King of the Dancehall
Now in its 41st year, music has always been a staple at the Toronto International Film Festival, one of the world's most prestigious events for cinema lovers of all stripes. Running Sept. 8-18 at various venues across the city, this year's edition sees the return of the Festival Street program, which features free screenings, food trucks, and concerts from up-and-coming performers and a big name or two (including Pharrell Williams). On Sept. 15, legendary Los Angeles party A Club Called Rhonda takes over the Drake Hotel, with sets from Wolf + Lamb, Dinamo Azari, Jacques Greene, Project Pablo, and more.
The TIFF programming team haven't forgotten about the music-centric movies either; this year's lineup ranges from tried, tested, and true biographical documentaries to behind-the-scenes concert films. Whether you're a fan of dancehall, jazz, or punk rock, here's our ten recommendations of what to see at the festival.
If you need more jazz biography documentaries in your life, check out the new John Coltrane doc by John Scheinfeld (who also directed 2010's The US vs. John Lennon). Chasing Trane sounds like a very pure biography film: it documents the famed musician's childhood in the Jim Crow South, his relationship with Miles Davis, and his heroin addiction. If you're a real hep cat, you'll enjoy its many interviews: Sonny Rollins, Carlos Santana, Common, Kamasi Washington, and more. Even Bill Clinton makes an appearance, to speak of the lasting influence of Coltrane's music. Groovy.
Music-obsessive Jim Jarmusch has two TIFF films this year: Paterson, a dramedy that sneaks in a Method Man cameo, and Gimme Danger, about The Stooges with Iggy Pop as its primary subject. The documentary charts the growth and explosion of the group from the perspective of Jarmusch, a dyed-in-the-wool fan. The chronicling of Detroit rock and Iggy's self-destructive personality are the film's main focuses, with an abundance of supposedly candid interviews with the band's frontman. Even in his wise old age, Iggy's got the kind of larger-than-life personality that was made for documentaries. Such an entertaining performance, combined with Jarmusch's deep appreciation of the music, makes for a promising look at one of punk rock's most trailblazing bands.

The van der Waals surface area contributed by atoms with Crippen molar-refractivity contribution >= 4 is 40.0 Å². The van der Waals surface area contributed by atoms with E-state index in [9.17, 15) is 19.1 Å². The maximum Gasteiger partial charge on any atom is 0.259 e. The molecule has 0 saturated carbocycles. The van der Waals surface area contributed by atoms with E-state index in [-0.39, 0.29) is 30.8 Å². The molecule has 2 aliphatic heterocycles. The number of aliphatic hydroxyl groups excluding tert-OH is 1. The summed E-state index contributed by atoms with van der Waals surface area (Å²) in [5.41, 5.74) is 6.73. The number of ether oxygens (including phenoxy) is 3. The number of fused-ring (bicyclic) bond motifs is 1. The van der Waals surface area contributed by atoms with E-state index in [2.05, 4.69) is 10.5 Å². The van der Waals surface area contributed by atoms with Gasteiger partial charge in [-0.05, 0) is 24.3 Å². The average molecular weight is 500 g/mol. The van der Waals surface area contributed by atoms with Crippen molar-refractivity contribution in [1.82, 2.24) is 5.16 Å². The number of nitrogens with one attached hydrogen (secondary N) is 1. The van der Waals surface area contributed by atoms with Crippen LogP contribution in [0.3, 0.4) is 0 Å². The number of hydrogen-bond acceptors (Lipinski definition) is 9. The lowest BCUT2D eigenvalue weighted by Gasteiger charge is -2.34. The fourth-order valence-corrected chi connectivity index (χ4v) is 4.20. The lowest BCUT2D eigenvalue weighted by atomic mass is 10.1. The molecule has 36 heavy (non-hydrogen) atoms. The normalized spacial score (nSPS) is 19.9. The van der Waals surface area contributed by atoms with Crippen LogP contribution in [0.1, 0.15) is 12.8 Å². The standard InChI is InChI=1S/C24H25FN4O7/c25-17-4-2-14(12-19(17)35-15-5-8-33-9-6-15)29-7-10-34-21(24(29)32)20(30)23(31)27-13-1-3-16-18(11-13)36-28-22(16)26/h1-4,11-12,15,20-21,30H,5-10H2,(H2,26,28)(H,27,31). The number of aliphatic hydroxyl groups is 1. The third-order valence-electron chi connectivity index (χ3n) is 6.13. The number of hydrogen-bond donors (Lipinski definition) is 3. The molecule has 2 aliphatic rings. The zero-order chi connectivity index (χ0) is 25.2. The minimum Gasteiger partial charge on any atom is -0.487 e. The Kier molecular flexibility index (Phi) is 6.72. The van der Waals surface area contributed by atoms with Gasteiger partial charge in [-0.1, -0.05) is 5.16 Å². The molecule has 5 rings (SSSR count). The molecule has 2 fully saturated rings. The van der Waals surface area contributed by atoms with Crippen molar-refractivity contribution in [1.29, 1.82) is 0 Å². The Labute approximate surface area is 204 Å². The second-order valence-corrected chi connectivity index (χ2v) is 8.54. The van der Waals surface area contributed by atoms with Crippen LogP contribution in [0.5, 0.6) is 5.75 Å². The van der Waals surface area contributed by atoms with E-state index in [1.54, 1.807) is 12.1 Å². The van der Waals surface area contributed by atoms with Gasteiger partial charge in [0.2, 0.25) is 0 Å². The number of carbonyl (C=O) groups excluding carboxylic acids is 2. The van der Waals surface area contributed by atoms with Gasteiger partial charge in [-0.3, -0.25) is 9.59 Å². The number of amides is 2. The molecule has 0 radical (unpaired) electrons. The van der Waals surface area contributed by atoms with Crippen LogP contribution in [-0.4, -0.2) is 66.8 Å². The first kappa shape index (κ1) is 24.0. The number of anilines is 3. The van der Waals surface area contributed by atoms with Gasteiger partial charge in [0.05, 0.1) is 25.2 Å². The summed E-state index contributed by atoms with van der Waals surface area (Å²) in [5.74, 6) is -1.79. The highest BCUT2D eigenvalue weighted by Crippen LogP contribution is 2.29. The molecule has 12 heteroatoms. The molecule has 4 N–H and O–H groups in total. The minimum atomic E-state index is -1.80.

TIFF is obviously excited about the upcoming biopic about African-American mathematician Katherine Johnson, Hidden Figures, who helped NASA catch up in the Space Race with her colleagues. Not only is the festival showing a sneak preview followed by a Q&A with the film's stars and collaborators, including Taraji P. Henson, Octavia Spencer, Janelle Monáe, and Pharrell Williams (who handled the soundtrack, wrote original music, and serves as a producer), there'll be a Pharrell concert afterwards. Here's hoping R&B singer Monae also makes an appearance on the mic during the latter.
Jazz trumpeter Lee Morgan was one of the greats of his time, but his life was cut short at the tender age of 33 when his wife Helen shot him in the New York jazz club Slug's Saloon. The documentary traces the musician's jazz roots and his work with Art Blakey and Dizzie Gillespie, while also exploring what happened the night of his murder. I Called Him Morgan features new interviews with Lee's peers, like drummer Albert Heath, saxophonist Billy Harper, and saxophonist/composer Wayne Shorter. It also adeptly mixes in archival footage, including Lee's lively performance of "Dat Dere."
I Called Him Morgan
Director Jonathan Demme may be best known for his 1991 blockbuster The Silence of the Lambs, but Talking Heads fans know him as the man responsible for the best concert film of all time—Stop Making Sense, featuring David Byrne in an oversized white suit. Demme's preternatural talent for shooting musical performances might explain why the savvy JT sought him out for the pop star's final nights of his 20/20 Experience tour, backed by the Tennessee Kids, Timberlake's group of dashing singers, dancers, and musicians. With their splashy Tom Ford menswear and carefully choreographed numbers, Justin Timberlake and the Tennessee Kids is an absolute must watch for all the poptimists.